How can such events be combated? How can they be undone? But these are the wrong questions. Merely combating or undoing Comicsgate, Brexit, and the flourishing of American fascism is not enough.
Some comics readers aren’t wholly polite about trans issues. Thus:
That was July 2015, two years before most people had heard of Meyer and three before most comics creators had anything to say about the mistreatment of marginalised people. Rather than rejecting racism, misogyny, queerphobia, transphobia, or ableism outright, creators and editors simply shrug or, at best, claim that these issues are being handled in private – and indicate to the wider public in the process that racism, misogyny and the like absolutely will be tolerated.
Until they and other industry personnel take a zero-tolerance approach to abuses of power from within their own houses, Comicsgate will never truly die. Brexit and Trump are no different. The passivity of well-meaning white Britons and white Americans with regards to racism and xenophobia in their everyday lives indicated to a less-savoury segment of the population that their aggression would go unchecked.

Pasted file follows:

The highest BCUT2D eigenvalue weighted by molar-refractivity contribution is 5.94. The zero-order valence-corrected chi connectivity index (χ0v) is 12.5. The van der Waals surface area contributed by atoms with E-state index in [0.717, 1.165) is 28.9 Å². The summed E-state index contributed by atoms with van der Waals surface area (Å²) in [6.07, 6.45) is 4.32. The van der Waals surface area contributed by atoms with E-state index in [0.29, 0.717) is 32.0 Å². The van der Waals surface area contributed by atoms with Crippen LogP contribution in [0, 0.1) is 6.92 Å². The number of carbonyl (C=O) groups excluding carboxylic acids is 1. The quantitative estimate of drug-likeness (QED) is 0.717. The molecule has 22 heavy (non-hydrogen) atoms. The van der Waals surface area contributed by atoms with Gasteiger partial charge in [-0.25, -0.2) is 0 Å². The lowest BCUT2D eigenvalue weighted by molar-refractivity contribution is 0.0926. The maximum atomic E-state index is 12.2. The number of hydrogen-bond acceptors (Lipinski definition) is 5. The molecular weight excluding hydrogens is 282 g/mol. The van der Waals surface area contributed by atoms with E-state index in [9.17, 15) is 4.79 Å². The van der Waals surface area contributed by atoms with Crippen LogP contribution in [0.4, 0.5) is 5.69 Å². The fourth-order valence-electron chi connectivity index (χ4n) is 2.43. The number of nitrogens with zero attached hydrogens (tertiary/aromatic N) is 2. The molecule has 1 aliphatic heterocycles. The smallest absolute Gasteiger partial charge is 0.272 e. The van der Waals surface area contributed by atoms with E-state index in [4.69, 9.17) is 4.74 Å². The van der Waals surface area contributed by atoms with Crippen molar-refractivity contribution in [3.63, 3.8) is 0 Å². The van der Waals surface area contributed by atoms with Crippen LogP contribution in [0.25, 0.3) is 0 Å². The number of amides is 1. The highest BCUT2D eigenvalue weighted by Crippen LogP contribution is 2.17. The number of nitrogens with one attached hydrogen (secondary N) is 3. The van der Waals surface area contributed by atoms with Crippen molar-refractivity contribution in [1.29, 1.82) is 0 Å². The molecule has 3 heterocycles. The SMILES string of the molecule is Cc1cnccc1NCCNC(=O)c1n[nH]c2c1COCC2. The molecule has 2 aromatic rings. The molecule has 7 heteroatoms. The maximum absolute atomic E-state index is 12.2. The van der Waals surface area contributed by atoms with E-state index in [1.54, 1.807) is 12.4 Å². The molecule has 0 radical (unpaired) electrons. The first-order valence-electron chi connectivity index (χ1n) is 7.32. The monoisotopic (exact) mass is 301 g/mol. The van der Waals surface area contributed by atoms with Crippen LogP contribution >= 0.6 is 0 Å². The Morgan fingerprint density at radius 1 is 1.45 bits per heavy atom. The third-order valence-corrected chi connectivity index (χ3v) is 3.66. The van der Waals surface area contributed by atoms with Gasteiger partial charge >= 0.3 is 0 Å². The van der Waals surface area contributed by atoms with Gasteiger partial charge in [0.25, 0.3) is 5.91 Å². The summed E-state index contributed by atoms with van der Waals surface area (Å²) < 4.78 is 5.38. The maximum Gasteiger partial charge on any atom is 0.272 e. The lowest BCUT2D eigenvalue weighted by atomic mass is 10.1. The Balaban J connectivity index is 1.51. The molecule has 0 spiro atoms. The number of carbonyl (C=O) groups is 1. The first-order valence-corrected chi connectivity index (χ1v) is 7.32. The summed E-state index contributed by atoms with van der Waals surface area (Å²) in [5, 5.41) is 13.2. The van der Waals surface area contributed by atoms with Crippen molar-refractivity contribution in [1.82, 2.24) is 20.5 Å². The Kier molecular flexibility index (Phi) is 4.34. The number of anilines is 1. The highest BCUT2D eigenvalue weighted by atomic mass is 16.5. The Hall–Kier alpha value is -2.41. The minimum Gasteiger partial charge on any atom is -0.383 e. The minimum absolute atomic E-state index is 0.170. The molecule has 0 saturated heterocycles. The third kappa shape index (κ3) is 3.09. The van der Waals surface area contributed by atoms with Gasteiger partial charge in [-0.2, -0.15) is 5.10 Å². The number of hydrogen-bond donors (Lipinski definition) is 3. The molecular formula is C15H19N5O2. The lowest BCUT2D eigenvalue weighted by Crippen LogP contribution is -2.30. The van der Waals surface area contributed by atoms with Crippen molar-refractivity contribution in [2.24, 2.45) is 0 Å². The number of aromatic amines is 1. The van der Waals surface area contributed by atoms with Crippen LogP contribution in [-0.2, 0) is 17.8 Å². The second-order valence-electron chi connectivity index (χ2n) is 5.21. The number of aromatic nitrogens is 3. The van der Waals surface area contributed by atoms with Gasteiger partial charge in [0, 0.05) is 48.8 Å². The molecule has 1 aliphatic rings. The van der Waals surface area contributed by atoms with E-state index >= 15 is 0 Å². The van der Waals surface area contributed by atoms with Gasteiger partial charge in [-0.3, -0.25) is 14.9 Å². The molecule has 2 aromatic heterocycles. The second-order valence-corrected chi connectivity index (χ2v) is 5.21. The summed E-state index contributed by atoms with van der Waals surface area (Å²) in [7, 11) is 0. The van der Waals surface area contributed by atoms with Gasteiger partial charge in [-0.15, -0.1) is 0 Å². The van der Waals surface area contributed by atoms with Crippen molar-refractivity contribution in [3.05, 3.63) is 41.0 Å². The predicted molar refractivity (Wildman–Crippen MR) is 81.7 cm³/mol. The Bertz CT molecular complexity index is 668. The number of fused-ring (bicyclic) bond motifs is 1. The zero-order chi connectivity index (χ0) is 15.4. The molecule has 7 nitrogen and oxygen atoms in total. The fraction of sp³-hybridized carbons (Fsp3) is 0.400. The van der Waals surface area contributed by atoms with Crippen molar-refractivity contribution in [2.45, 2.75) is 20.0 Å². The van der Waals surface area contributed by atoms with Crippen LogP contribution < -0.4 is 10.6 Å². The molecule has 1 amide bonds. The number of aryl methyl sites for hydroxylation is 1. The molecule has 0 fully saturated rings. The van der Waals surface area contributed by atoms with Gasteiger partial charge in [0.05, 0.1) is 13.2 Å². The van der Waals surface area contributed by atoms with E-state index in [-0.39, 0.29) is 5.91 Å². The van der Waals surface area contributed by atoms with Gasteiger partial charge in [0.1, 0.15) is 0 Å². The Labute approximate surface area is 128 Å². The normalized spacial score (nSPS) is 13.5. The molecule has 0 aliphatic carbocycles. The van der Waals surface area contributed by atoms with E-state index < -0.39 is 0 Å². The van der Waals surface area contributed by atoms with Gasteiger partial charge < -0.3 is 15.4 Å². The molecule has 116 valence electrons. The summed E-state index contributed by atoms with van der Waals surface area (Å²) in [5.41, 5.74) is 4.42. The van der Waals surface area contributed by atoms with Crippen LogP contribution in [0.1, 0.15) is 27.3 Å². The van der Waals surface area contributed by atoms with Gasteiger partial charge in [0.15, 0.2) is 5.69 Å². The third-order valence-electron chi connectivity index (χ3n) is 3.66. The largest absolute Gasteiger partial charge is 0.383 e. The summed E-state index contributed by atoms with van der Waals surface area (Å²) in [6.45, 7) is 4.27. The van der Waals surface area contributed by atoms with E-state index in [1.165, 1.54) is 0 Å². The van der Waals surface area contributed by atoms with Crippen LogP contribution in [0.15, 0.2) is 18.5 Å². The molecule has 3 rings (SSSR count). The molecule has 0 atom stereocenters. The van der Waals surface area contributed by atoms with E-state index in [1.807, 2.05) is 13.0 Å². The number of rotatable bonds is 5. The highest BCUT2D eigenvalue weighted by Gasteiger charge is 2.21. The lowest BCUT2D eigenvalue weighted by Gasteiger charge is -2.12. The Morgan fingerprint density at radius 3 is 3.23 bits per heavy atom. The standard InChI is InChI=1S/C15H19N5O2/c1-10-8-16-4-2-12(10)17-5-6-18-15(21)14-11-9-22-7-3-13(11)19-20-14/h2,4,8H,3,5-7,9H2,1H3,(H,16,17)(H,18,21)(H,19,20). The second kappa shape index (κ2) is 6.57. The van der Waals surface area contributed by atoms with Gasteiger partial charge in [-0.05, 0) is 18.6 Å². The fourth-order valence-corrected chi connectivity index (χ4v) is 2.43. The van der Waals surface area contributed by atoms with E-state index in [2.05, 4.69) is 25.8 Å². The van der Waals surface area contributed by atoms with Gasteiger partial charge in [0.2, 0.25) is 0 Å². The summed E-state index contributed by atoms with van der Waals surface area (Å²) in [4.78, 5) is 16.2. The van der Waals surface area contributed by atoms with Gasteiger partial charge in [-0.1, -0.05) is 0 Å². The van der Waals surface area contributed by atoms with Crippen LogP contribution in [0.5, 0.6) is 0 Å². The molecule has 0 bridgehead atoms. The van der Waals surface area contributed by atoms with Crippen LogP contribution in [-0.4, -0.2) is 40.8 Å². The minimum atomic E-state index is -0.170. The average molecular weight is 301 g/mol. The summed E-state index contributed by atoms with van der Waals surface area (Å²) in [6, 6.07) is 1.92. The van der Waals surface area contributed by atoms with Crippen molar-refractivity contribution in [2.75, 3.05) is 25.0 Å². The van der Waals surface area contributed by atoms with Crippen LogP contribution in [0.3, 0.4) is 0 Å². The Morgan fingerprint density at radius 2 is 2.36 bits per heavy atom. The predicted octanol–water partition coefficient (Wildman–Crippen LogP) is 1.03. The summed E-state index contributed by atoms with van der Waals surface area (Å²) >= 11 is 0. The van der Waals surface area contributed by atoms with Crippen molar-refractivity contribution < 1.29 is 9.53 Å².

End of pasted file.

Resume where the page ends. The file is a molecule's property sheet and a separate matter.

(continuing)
If you want to prevent the next Comicsgate, Brexit or Trump, here are some suggestions: rather than claiming you support marginalised people, rather than stating that you are against the principles of a nebulous enemy, demand better of your peers, demand better of yourself, and demand it in public. Amplify the voices of marginalised people discussing issues within your community. Intercede when a peer is responding in a hostile fashion towards those discussions. Set a standard for public and communal discourse. Do not tolerate the dismissal or disrespect of your marginalised colleagues. Do not tolerate the dismissal or disrespect of marginalised strangers. And in every environment, no matter how uncomfortable: hold the line.
OK, you do that then. And do note that some people will still be less than polite about all sorts of things.